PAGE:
61. Kelly, D.L., 1974. Aspects of the reproductive ecology of three solitary ascidians, Ciona intestinalis (L.), Styela plicata (L.), and Styela clava (H.), from Southern California. Master's thesis, California State University.
  62. Lützen, J., 1998. Styela clava Herdman (Urochordata, Ascidiacea), a successful immigrant to North West Europe: ecology, propagation and chronology of spread. Helgoländer Meeresuntersuchungen, 52 (3-4), 383-391.
  63. Lützen, J. & Sørensen, V., 1993. Udbredelse, økologi og forplantning i Danmark af den indslæbte østasiatiske søpung, Styela clava Herdman. Flora og Fauna, 99, 75-79.
  64. Langston, W.J., Chesman, B.S., Burt, G.R., Hawkins, S.J., Readman, J. & Worsfold, P., 2003. Characterisation of European Marine Sites. Poole Harbour Special Protection Area. Occasional Publication. Marine Biological Association of the United Kingdom, 12, 111.
  65. Lucas, J.S. & Costlow J.D., 1979. Effects of various temperature cycles on the larval development of the gastropod mollusc Crepidula fornicata. Marine Biology, 51, 111-117.
  66. Matthiessen, P. & Gibbs, P.E., 1998. Critical appraisal of the evidence for tri-butyl tin mediated endocrine disruption in molluscs. Environmental Toxicology and Chemistry, 17, 37-43.
  67. NBN, 2015. National Biodiversity Network 2015(20/05/2015). https://data.nbn.org.uk/
  68. Neish, A.H. 2007. Pachymatisma johnstonia A sponge. In Tyler-Walters H. and Hiscock K. (eds) Marine Life Information Network: Biology and Sensitivity Key Information Reviews, [on-line]. Plymouth: Marine Biological Association of the United Kingdom. Available from: http://www.marlin.ac.uk/species/detail/1885

  69. Nelson, D.A., Calabrese, A., Greig, R.A., Yevich, P.P. & Chang, S., 1983. Long term silver effects on the marine gastropod Crepidula fornicata. Marine Ecology Progress Series, 12, 155-165.
  70. Newell, R., Seiderer, L. & Hitchcock, D., 1998. The impact of dredging works in coastal waters: a review of the sensitivity to disturbance and subsequent recovery of biological resources on the sea bed. Oceanography and Marine Biology: An Annual Review, 36, 127-178.
  71. Olafsson, E.B. & Persson, L.E., 1986. The interaction between Nereis diversicolor (Muller) and Corophium volutator (Pallas) as a structuring force in a shallow brackish sediment. Journal of Experimental Marine Biology and Ecology, 103, 103-117.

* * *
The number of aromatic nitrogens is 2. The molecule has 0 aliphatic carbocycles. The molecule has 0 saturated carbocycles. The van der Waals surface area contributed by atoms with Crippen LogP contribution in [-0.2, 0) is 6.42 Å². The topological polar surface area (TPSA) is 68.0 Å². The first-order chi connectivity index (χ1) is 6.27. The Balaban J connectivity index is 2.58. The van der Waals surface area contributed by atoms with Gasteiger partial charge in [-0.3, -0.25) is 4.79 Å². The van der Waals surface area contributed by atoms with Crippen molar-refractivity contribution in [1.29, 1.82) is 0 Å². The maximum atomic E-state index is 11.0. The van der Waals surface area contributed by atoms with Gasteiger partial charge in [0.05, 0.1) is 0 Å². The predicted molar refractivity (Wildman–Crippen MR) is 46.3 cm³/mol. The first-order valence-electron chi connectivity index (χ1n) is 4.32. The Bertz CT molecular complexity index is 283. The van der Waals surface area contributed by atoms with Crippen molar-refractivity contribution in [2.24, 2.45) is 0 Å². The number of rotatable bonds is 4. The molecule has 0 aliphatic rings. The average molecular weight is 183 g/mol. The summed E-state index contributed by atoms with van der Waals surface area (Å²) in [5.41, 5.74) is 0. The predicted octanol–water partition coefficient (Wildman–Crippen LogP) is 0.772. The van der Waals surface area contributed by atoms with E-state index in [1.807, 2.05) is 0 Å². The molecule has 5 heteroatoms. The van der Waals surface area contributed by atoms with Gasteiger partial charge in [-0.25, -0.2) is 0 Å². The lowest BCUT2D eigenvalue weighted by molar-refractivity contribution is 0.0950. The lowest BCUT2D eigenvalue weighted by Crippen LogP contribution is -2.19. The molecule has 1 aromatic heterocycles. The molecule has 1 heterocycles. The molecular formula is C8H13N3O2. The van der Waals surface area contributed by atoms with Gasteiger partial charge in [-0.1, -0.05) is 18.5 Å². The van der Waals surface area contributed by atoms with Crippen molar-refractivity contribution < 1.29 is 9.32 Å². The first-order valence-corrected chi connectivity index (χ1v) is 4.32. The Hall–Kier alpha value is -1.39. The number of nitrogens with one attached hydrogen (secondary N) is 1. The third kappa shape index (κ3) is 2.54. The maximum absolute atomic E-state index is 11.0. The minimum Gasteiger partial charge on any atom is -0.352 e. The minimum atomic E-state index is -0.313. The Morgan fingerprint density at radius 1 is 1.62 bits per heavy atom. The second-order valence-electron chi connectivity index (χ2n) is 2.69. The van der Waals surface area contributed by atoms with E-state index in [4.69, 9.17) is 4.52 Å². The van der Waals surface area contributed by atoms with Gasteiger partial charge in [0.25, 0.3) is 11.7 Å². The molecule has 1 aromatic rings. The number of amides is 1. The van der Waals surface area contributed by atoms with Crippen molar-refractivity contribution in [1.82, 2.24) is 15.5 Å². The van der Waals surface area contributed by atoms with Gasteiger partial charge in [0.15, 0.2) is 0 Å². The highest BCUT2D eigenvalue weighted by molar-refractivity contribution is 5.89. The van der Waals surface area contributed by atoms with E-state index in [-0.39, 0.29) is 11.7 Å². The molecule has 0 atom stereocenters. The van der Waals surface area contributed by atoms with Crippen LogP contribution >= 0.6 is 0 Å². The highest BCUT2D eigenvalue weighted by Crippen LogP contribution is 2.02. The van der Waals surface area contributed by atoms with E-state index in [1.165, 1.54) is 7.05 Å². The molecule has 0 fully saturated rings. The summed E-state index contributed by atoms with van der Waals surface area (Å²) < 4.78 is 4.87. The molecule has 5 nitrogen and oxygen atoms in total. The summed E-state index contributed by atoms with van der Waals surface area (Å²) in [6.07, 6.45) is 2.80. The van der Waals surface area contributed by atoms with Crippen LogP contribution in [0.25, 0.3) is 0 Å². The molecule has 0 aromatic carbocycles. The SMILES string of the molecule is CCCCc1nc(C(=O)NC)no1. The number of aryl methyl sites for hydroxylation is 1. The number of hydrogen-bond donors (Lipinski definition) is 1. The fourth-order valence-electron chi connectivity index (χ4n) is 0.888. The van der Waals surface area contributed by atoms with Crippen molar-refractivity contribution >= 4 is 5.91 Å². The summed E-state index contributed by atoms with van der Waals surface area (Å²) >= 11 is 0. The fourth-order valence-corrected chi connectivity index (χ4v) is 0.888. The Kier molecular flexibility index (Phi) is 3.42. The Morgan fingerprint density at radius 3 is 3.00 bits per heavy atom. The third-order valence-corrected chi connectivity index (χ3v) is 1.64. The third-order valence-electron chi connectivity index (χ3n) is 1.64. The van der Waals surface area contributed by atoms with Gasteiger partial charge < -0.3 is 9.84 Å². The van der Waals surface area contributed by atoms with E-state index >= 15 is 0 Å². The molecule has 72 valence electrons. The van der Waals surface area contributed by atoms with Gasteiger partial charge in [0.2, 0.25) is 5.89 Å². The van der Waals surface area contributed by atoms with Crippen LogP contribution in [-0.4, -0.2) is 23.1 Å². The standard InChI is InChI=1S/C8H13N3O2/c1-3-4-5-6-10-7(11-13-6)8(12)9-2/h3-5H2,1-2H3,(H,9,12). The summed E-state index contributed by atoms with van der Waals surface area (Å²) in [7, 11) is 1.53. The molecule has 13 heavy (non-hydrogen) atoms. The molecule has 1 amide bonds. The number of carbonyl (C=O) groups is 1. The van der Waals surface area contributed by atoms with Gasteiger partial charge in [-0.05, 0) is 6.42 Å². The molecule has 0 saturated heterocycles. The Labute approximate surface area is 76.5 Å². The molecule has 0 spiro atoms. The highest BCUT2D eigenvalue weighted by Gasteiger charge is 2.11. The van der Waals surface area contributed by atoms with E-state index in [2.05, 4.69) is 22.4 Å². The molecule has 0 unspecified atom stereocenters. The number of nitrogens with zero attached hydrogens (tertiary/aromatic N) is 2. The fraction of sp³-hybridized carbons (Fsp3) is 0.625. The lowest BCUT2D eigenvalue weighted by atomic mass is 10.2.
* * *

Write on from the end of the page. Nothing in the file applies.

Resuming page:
72. Olafsson, E.B., Peterson, C.H. & Ambrose, W.G. Jr., 1994. Does recruitment limitation structure populations and communities of macro-invertebrates in marine soft sediments: the relative significance of pre- and post-settlement processes. Oceanography and Marine Biology: an Annual Review, 32, 65-109
  73. Pearson, T.H. & Rosenberg, R., 1978. Macrobenthic succession in relation to organic enrichment and pollution of the marine environment. Oceanography and Marine Biology: an Annual Review, 16, 229-311.
  74. Picton, B.E. & Costello, M.J., 1998. BioMar biotope viewer: a guide to marine habitats, fauna and flora of Britain and Ireland. [CD-ROM] Environmental Sciences Unit, Trinity College, Dublin., http://www.itsligo.ie/biomar/
  75. Raman, A.V. & Ganapati, P.N., 1983. Pollution effects on ecobiology of benthic polychaetes in Visakhapatnam Harbour (Bay of Bengal). Marine Pollution Bulletin, 14, 46-52.
  76. Rees, E., Nicolaidou, A. & Laskaridou, P., 1976. The effects of storms on the dynamics of shallow water benthic associations. In Proceedings of the 11th European Symposium on Marine Biology, Galway, 5-11 October, 1976. Biology of benthic organisms (ed. B.F., Keegan; P., O'Ceidigh & P.J.S., Boaden), pp. 465-474.
  77. Rees, H.L. & Dare, P.J., 1993. Sources of mortality and associated life-cycle traits of selected benthic species: a review. MAFF Fisheries Research Data Report, no. 33., Lowestoft: MAFF Directorate of Fisheries Research.
  78. Reise, K., 1985. Tidal flat ecology. An experimental approach to species interactions. Springer-Verlag, Berlin.
  79. Rosenberg, R., Hellman, B. & Johansson, B., 1991. Hypoxic tolerance of marine benthic fauna. Marine Ecology Progress Series, 79, 127-131.
  80. Ryland, J.S., 1970. Bryozoans. London: Hutchinson University Library.
  81. Sanders, H.L., 1978. Florida oil spill impact on the Buzzards Bay benthic fauna: West Falmouth. Journal of the Fisheries Board of Canada, 35, 717-730.